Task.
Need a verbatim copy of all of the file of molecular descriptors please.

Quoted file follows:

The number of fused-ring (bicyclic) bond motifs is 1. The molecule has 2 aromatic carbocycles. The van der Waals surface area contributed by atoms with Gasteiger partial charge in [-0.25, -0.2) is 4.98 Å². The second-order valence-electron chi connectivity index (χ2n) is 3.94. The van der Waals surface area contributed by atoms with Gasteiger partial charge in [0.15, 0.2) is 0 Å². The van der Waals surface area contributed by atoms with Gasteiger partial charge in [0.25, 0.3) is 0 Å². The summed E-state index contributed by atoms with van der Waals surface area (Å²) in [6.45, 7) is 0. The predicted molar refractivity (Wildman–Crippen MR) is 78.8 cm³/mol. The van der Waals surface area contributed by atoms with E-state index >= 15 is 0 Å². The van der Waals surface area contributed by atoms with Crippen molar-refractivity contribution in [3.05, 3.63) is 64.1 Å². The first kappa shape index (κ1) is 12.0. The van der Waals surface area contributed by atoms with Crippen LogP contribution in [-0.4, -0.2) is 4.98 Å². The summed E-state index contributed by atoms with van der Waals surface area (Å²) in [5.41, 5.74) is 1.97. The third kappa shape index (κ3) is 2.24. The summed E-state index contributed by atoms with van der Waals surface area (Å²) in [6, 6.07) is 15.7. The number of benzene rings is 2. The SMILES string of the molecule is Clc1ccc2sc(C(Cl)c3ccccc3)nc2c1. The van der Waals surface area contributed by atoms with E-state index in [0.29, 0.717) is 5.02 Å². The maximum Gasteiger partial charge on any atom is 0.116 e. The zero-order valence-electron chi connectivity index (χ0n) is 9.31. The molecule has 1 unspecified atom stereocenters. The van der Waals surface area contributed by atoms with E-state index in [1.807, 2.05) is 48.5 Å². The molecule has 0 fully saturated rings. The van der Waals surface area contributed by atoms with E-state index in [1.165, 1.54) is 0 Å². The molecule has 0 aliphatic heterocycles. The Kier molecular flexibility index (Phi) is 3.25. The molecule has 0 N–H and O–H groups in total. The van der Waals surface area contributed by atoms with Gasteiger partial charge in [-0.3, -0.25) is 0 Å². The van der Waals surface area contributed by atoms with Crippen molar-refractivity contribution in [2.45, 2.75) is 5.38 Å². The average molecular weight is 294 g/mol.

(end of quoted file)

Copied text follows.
The number of fused-ring (bicyclic) bond motifs is 1. The molecule has 2 aromatic carbocycles. The van der Waals surface area contributed by atoms with Gasteiger partial charge in [-0.25, -0.2) is 4.98 Å². The second-order valence-electron chi connectivity index (χ2n) is 3.94. The van der Waals surface area contributed by atoms with Gasteiger partial charge in [0.15, 0.2) is 0 Å². The van der Waals surface area contributed by atoms with Gasteiger partial charge in [0.25, 0.3) is 0 Å². The summed E-state index contributed by atoms with van der Waals surface area (Å²) in [6.45, 7) is 0. The predicted molar refractivity (Wildman–Crippen MR) is 78.8 cm³/mol. The van der Waals surface area contributed by atoms with E-state index >= 15 is 0 Å². The van der Waals surface area contributed by atoms with Crippen molar-refractivity contribution in [3.05, 3.63) is 64.1 Å². The first kappa shape index (κ1) is 12.0. The van der Waals surface area contributed by atoms with Crippen LogP contribution in [-0.4, -0.2) is 4.98 Å². The summed E-state index contributed by atoms with van der Waals surface area (Å²) in [5.41, 5.74) is 1.97. The third kappa shape index (κ3) is 2.24. The summed E-state index contributed by atoms with van der Waals surface area (Å²) in [6, 6.07) is 15.7. The number of benzene rings is 2. The SMILES string of the molecule is Clc1ccc2sc(C(Cl)c3ccccc3)nc2c1. The van der Waals surface area contributed by atoms with E-state index in [0.29, 0.717) is 5.02 Å². The maximum Gasteiger partial charge on any atom is 0.116 e. The zero-order valence-electron chi connectivity index (χ0n) is 9.31. The molecule has 1 unspecified atom stereocenters. The van der Waals surface area contributed by atoms with E-state index in [1.807, 2.05) is 48.5 Å². The molecule has 0 fully saturated rings. The van der Waals surface area contributed by atoms with E-state index in [1.165, 1.54) is 0 Å². The molecule has 0 aliphatic heterocycles. The Kier molecular flexibility index (Phi) is 3.25. The molecule has 0 N–H and O–H groups in total. The van der Waals surface area contributed by atoms with Gasteiger partial charge in [-0.3, -0.25) is 0 Å². The van der Waals surface area contributed by atoms with Crippen molar-refractivity contribution in [2.45, 2.75) is 5.38 Å². The average molecular weight is 294 g/mol.